A cash-strapped school that says its budgets are so tight it cannot stock its library with books is appealing for donations.
Henry Box School in Witney has received 70 books since registering with the book donation charity website Book Buddy.
The Church Green school is one of at least five other schools across Oxfordshire pleading for contributions due to restricting financial pressures.
Its appeal on the Book Buddy website reads: “We have around 1,200 students and very limited funding.
“There has been a limited budget this year for the library and we are in need of some new and recent books for the students who use the library in their thousands each year.”
It added: “YA fiction, EAL bilingual books, graphic novels and up to date non-fiction would be of most use. Thanks to anyone out there who can help with this.”
Deputy headteacher Rebecca Goddard said the school is benefiting since signing up to Book Buddy.
She told the Guardian: “So far we have received 70 fiction and non-fiction books to supplement the already wonderful range of books in our library.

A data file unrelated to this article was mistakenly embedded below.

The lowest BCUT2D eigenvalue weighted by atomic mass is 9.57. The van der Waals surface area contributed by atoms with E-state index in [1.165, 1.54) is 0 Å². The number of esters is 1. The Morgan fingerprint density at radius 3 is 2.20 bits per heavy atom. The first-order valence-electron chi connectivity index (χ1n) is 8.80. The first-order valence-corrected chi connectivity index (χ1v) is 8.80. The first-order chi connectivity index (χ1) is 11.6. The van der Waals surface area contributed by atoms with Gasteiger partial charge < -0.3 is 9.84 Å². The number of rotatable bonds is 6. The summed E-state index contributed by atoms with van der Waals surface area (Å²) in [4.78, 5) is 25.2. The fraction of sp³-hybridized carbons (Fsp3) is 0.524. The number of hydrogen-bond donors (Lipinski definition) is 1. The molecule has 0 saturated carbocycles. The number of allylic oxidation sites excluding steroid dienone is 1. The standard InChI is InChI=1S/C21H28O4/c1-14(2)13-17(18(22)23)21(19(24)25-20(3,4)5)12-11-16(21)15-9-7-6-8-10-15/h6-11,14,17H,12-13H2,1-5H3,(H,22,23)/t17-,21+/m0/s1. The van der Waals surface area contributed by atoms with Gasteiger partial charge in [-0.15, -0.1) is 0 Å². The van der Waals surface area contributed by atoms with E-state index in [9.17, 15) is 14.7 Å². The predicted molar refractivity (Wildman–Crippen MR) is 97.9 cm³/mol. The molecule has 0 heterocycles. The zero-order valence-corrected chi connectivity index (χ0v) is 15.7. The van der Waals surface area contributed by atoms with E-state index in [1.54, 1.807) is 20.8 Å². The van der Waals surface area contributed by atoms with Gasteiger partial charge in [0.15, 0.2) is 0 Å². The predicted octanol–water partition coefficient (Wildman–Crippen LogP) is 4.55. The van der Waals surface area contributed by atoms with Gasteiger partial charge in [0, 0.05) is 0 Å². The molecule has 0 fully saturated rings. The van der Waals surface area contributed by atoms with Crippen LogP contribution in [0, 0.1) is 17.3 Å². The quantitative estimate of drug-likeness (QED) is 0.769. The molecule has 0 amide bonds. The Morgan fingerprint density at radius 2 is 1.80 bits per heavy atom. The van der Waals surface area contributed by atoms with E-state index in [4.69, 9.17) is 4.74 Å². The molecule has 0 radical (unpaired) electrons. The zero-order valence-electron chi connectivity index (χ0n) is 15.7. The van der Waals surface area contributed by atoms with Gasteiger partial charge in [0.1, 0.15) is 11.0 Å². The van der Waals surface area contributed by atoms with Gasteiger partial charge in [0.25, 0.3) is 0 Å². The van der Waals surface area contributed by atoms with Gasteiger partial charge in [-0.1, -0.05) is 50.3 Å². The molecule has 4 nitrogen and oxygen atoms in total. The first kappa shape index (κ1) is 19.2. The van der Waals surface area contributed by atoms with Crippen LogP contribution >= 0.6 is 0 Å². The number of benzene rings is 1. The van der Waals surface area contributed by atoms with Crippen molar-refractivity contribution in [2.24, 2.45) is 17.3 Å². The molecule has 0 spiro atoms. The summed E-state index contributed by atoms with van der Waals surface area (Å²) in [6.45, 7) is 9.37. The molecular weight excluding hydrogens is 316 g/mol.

“With school budgets coming under continuing pressure, we value this opportunity to extend our range of books to enrich our reading offer to our students.
“We would like to thank Book Buddies for supplying books to our school and would also like to thank the Henry Box School Association for donating £500 to the library.
“Literacy is a key focus at The Henry Box School and we are pleased that so many of our students make excellent use of our library.”
Other schools asking for help include Marcham Primary School, near Abingdon and Tackley Primary School, near Bicester. In Oxford, St Christophers, Larkrise and St Michael’s primary schools are also requesting donations.
Run by children’s author Maz Evans, Book Buddy said 504 schools signed up in February and March, adding: “It continues to be disgraceful that such a scheme needs to exist.”
Oxford author Phillip Pullman last year called for a halt to the ‘shocking decline’ in England’s school libraries.
The His Dark Materials star, along with 149 others, wrote to then-Education Secretary Justine Greening, asking her to set up a national service and to safeguard the positions of qualified librarians in schools.
A Department for Education spokesperson said: “School leaders are best placed to decide how to use their funds to meet the needs of their pupils – such as providing school libraries.”
Visit tinyurl.com/y7s4eegg to donate and find out more information.